Senate votes to end debate on criminal justice reform bill

The Senate advanced a White House-backed criminal justice reform bill on Monday, paving the way for senators to try to pass the bill as early as Tuesday.

Senators voted 82-12 to end debate on the legislation, which merges a House-passed prison reform bill with a handful of changes to sentencing laws.

Twelve Republicans voted against advancing the legislation despite President TrumpDonald John TrumpRouhani says Iran will never seek nuclear weapons Trump downplays seriousness of injuries in Iran attack after US soldiers treated for concussions Trump says Bloomberg is 'wasting his money' on 2020 campaign MORE endorsing the measure in November: Sens. John BarrassoJohn Anthony BarrassoSenate GOP mulls speeding up Trump impeachment trial Green groups raise alarms about alleged Pentagon incineration of 'forever chemicals' House passes sweeping bill to target spread of toxic 'forever chemicals' MORE (Wyo.), Richard BurrRichard Mauze BurrJuan Williams: Counting the votes to remove Trump Hillicon Valley: Apple, Barr clash over Pensacola shooter's phone | Senate bill would boost Huawei alternatives | DHS orders agencies to fix Microsoft vulnerability | Chrome to phase out tracking cookies Senators offer bill to create alternatives to Huawei in 5G tech MORE (N.C.), Tom CottonThomas (Tom) Bryant CottonGOP rep introduces bill to block intelligence sharing with countries using Huawei for 5G Hillicon Valley: Lawmakers say Facebook deepfake ban falls short | House passes bills to win 5G race | Feds sound alarm on cyberthreat from Iran | Ivanka Trump appearance at tech show sparks backlash Cotton introduces bill blocking intel sharing with countries relying on Huawei for 5G MORE (Ark.), Mike EnziMichael (Mike) Bradley EnziThe Hill's Morning Report - Trump trial begins with clashes, concessions Cheney's decision not to run for Senate sparks Speaker chatter Juan Williams: Counting the votes to remove Trump MORE (Wyo.), John KennedyJohn Neely KennedyMORE (La.), Jon Kyl (Ariz.), Lisa MurkowskiLisa Ann MurkowskiSenate Republicans muscle through rules for Trump trial Senate blocks push to subpoena Bolton in impeachment trial Impeachment trial begins with furor over rules MORE (Alaska), Jim RischJames (Jim) Elroy RischSenate vote on Trump's new NAFTA held up by committee review Overnight Defense: Iran crisis eases as Trump says Tehran 'standing down' | Dems unconvinced on evidence behind Soleimani strike | House sets Thursday vote on Iran war powers Democrats 'utterly unpersuaded' by evidence behind Soleimani strike MORE (Idaho), Ben SasseBenjamin (Ben) Eric SasseSenate Republicans muscle through rules for Trump trial On The Money: Senate panel advances Trump's new NAFTA despite GOP gripes | Trade deficit falls to three-year low | Senate confirms Trump pick for small business chief Senate panel advances Trump's new NAFTA despite GOP gripes MORE (Neb.), Dan SullivanDaniel Scott SullivanSenators inch forward on federal privacy bill Romney, Collins, Murkowski only Senate GOP holdouts on Graham's impeachment resolution GOP worries it's losing impeachment fight MORE (Alaska), Mike RoundsMarion (Mike) Michael RoundsDrug price outrage threatens to be liability for GOP Overnight Defense: Iran takes credit for rocket attack on US base | Trump briefed | Trump puts talk of Iraq withdrawal on hold | Progressives push to block funding for Iran war | Trump backs off threat to hit Iranian cultural sites McConnell to GOP on impeachment rules: I have the votes MORE (S.D.) and Pat ToomeyPatrick (Pat) Joseph ToomeyNSA improperly collected US phone records in October, new documents show Overnight Defense: Pick for South Korean envoy splits with Trump on nuclear threat | McCain blasts move to suspend Korean military exercises | White House defends Trump salute of North Korean general WH backpedals on Trump's 'due process' remark on guns MORE (Pa.).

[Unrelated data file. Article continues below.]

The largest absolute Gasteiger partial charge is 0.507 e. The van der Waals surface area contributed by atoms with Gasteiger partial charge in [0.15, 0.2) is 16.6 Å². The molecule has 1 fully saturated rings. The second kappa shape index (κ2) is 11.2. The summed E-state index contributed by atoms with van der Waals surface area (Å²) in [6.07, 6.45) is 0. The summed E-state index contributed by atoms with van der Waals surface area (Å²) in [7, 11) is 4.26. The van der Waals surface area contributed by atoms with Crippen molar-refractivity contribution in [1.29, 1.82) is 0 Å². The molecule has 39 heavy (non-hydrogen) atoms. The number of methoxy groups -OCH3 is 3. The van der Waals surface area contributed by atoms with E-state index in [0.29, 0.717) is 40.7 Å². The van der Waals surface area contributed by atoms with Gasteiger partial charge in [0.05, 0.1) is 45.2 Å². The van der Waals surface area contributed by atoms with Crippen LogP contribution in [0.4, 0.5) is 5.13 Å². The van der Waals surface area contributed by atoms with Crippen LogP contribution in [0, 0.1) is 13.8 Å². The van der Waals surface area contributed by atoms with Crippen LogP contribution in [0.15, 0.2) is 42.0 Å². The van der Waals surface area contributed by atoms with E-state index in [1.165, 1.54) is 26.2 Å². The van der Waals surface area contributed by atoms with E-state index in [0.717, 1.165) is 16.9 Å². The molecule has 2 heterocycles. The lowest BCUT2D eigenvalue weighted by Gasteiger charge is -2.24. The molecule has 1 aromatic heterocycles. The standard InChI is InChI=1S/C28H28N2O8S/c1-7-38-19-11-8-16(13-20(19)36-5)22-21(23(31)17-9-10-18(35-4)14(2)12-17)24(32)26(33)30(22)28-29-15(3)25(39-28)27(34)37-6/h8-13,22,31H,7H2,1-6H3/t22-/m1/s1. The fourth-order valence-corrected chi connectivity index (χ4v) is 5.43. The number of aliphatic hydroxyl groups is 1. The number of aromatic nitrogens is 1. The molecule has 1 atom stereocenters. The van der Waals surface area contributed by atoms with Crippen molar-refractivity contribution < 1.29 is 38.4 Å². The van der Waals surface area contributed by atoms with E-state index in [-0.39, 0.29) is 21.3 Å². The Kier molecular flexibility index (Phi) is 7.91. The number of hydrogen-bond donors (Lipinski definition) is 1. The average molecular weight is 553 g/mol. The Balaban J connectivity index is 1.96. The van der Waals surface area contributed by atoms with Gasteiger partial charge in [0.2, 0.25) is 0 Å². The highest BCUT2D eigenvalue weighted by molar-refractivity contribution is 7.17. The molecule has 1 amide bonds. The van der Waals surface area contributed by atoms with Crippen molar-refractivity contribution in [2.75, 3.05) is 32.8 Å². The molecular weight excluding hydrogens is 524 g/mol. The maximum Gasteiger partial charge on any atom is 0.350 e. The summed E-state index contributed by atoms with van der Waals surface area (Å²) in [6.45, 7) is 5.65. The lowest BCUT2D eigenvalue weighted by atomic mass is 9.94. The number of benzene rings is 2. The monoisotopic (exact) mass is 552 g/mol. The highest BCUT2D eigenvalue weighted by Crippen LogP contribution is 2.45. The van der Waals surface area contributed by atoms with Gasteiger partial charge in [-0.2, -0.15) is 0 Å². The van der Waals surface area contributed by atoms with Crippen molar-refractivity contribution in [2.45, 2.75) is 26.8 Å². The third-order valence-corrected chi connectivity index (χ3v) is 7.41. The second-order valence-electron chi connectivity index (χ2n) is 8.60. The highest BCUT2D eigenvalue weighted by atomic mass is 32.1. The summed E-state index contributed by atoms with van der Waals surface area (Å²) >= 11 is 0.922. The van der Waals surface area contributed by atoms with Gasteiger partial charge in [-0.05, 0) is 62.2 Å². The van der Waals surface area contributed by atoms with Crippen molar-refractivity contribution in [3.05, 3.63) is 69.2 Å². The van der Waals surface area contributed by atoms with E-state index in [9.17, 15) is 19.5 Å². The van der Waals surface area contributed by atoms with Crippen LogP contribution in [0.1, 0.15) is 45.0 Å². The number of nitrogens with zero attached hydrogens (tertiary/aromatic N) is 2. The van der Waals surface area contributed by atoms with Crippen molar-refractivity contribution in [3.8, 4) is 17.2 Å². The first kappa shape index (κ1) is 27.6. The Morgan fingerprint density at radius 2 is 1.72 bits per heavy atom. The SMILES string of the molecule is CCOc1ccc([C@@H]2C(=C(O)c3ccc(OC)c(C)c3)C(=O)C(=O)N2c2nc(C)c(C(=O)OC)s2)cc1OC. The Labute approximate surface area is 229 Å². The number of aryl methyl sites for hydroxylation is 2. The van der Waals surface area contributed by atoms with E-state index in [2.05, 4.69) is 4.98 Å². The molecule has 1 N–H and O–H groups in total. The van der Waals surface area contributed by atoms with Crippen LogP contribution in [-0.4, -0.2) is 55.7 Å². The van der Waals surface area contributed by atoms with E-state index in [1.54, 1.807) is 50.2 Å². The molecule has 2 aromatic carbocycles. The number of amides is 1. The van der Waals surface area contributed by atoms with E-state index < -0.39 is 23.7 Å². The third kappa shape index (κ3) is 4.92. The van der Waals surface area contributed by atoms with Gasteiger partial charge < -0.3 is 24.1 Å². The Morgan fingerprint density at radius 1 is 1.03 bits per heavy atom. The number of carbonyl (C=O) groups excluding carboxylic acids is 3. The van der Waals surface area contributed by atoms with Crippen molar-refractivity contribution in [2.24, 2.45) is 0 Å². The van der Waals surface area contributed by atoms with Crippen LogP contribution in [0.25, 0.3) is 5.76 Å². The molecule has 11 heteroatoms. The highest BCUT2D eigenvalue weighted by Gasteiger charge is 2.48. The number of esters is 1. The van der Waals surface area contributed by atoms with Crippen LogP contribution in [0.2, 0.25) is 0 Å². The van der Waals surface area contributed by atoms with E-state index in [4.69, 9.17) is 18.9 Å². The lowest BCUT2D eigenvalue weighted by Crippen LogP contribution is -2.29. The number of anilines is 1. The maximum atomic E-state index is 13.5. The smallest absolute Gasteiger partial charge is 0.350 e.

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The Senate is expected to vote on potential changes to the legislation as soon as Tuesday before taking a final vote on the bill.